Senate Committee Passes Grayson Bills to Protect the Public from Fraud and Hazardous Materials

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(SACRAMENTO) On Tuesday, two bills authored by Assemblymember Timothy S. Grayson (D-Concord) to improve safety in our communities passed the Senate Public Safety Committee with unanimous support.

The first bill, AB 1920, makes it a misdemeanor to intentionally and fraudulently impersonate a member of a government-affiliated search and rescue team. “This bill will work to protect the public and the integrity of our professional search and rescue workers who have dedicated their time and energy to be officially trained, registered, and affiliated with government jurisdictions,” said Assemblymember Grayson.

Reports by California law enforcement have found that there has been a rise of unaffiliated groups impersonating “Search and Rescue” workers without the proper certification. Often, citizens do not realize that these groups are not vetted, trained, or affiliated with any charity or law enforcement group, and are misled into donating money to what they believe is a good cause.

The second bill, AB 3112, fights against the illegal and unsafe process of manufacturing hash oil with butane, a highly flammable solvent. Assemblymember Grayson said, “Californians are at risk when these illegal butane hash oil labs show up in our neighborhoods and attempts to produce this substance can result in explosions, destruction of property, or death. My bill will make large quantities of butane unusable for illegal hash oil production, which will help shut down this dangerous and illicit trade.”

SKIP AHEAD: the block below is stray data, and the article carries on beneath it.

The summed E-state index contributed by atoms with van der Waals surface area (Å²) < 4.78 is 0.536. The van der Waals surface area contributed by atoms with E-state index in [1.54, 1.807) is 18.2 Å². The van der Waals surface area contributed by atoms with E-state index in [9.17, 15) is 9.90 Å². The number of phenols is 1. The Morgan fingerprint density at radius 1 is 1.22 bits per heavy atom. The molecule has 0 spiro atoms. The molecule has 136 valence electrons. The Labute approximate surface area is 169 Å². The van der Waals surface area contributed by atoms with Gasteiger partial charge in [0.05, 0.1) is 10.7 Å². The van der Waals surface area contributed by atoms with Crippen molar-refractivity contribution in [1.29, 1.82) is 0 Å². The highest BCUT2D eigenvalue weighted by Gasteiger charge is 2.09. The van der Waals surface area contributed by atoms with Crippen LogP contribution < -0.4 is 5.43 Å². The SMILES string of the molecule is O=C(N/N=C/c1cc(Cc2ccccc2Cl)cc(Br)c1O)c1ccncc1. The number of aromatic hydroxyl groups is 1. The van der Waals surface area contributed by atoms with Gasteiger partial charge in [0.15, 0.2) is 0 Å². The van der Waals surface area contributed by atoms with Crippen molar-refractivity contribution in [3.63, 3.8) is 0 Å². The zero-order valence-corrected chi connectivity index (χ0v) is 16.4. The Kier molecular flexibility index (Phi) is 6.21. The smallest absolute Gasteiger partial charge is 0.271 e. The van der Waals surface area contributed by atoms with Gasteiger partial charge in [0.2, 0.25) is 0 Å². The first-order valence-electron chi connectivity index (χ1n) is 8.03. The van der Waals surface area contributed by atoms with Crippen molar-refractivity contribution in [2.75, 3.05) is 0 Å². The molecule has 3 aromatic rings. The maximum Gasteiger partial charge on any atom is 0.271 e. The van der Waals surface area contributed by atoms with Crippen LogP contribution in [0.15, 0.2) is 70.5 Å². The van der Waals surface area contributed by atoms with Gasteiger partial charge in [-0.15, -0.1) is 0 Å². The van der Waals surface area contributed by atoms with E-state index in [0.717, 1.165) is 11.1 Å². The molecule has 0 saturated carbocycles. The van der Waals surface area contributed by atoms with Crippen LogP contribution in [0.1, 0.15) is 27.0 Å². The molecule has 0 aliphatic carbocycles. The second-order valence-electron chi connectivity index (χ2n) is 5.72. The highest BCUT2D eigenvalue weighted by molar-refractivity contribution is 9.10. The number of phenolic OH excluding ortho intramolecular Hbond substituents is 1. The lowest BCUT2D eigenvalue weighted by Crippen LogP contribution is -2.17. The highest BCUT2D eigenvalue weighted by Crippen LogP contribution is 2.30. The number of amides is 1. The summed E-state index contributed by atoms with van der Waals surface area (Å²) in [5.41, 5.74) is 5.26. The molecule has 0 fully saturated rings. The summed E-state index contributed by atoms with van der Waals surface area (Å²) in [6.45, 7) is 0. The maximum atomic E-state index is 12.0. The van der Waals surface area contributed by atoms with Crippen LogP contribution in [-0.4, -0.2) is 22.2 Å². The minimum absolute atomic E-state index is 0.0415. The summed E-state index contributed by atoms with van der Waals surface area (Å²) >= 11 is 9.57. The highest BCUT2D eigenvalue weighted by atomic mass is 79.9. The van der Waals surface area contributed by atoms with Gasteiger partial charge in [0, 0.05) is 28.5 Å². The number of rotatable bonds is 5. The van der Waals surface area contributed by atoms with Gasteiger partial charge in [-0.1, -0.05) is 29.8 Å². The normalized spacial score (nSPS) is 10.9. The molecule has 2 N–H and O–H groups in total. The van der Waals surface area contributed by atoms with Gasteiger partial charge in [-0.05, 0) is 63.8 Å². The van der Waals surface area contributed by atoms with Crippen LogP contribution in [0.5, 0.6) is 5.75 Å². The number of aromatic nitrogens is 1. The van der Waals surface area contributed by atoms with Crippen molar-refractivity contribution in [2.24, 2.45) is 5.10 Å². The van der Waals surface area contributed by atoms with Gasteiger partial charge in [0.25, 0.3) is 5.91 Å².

AB 3112 makes it unlawful for a manufacturer, wholesaler, reseller, or retailer to sell non-odorized butane to a customer. By requiring an odorant to be added to butane and regulating its sale, AB 3112 creates a disincentive to scofflaws who want to use it for the criminal activity of making butane hash oil. Several recent fires and explosions originating from illegal labs in California have resulted in the deaths of at least 41 people, including three children, between 2011 and 2015. In addition, these odorless toxins can be hard for firefighters to detect and expose public safety personnel to dangerous levels of carcinogens.

AB 1920 will next be heard by the Senate Appropriations Committee, while AB 3112 heads to the Senate Judiciary Committee for further consideration.

Tim Grayson represents the 14th Assembly District that includes the communities of Benicia, Concord, Clayton, Martinez, Pleasant Hill, Vallejo, Pittsburg and Walnut Creek. For more information please visit the Assemblymember’s website, www.assembly.ca.gov/a14.